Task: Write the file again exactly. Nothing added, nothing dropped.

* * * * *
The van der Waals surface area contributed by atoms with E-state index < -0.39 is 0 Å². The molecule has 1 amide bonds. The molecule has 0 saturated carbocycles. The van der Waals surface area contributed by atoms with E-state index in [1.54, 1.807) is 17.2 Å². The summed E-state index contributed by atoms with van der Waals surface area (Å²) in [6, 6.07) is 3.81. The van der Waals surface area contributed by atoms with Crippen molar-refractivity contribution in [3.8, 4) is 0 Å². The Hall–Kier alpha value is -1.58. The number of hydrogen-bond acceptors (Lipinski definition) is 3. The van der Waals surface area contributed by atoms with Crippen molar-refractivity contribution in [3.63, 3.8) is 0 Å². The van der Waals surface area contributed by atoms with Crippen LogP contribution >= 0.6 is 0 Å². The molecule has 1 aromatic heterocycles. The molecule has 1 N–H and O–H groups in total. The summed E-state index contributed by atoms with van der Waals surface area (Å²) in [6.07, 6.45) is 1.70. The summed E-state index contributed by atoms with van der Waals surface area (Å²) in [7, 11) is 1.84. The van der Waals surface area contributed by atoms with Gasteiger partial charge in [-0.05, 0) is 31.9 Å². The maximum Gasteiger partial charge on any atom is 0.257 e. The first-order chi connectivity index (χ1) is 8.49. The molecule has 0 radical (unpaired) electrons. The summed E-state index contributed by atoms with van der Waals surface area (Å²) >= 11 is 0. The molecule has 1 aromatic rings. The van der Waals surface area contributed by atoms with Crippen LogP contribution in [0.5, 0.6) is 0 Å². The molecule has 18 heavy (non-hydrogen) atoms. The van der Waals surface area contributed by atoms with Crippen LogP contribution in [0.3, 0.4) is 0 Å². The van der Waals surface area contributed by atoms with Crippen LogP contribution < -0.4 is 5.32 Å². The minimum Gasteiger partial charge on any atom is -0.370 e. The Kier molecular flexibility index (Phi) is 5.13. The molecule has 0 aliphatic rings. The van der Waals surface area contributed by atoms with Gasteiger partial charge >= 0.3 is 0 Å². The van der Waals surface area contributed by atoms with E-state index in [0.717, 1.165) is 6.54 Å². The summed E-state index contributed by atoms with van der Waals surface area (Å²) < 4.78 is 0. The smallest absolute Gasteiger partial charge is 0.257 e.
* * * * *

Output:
The van der Waals surface area contributed by atoms with E-state index < -0.39 is 0 Å². The molecule has 1 amide bonds. The molecule has 0 saturated carbocycles. The van der Waals surface area contributed by atoms with E-state index in [1.54, 1.807) is 17.2 Å². The summed E-state index contributed by atoms with van der Waals surface area (Å²) in [6, 6.07) is 3.81. The van der Waals surface area contributed by atoms with Crippen molar-refractivity contribution in [3.8, 4) is 0 Å². The Hall–Kier alpha value is -1.58. The number of hydrogen-bond acceptors (Lipinski definition) is 3. The van der Waals surface area contributed by atoms with Crippen molar-refractivity contribution in [3.63, 3.8) is 0 Å². The van der Waals surface area contributed by atoms with Crippen LogP contribution >= 0.6 is 0 Å². The molecule has 1 aromatic heterocycles. The molecule has 1 N–H and O–H groups in total. The summed E-state index contributed by atoms with van der Waals surface area (Å²) in [6.07, 6.45) is 1.70. The summed E-state index contributed by atoms with van der Waals surface area (Å²) in [7, 11) is 1.84. The van der Waals surface area contributed by atoms with Gasteiger partial charge in [-0.05, 0) is 31.9 Å². The maximum Gasteiger partial charge on any atom is 0.257 e. The first-order chi connectivity index (χ1) is 8.49. The molecule has 0 radical (unpaired) electrons. The summed E-state index contributed by atoms with van der Waals surface area (Å²) >= 11 is 0. The molecule has 1 aromatic rings. The van der Waals surface area contributed by atoms with Crippen LogP contribution in [0.5, 0.6) is 0 Å². The molecule has 18 heavy (non-hydrogen) atoms. The van der Waals surface area contributed by atoms with Crippen LogP contribution in [0.3, 0.4) is 0 Å². The van der Waals surface area contributed by atoms with Crippen LogP contribution < -0.4 is 5.32 Å². The minimum Gasteiger partial charge on any atom is -0.370 e. The Kier molecular flexibility index (Phi) is 5.13. The molecule has 0 aliphatic rings. The van der Waals surface area contributed by atoms with Gasteiger partial charge >= 0.3 is 0 Å². The van der Waals surface area contributed by atoms with E-state index in [0.717, 1.165) is 6.54 Å². The summed E-state index contributed by atoms with van der Waals surface area (Å²) < 4.78 is 0. The smallest absolute Gasteiger partial charge is 0.257 e.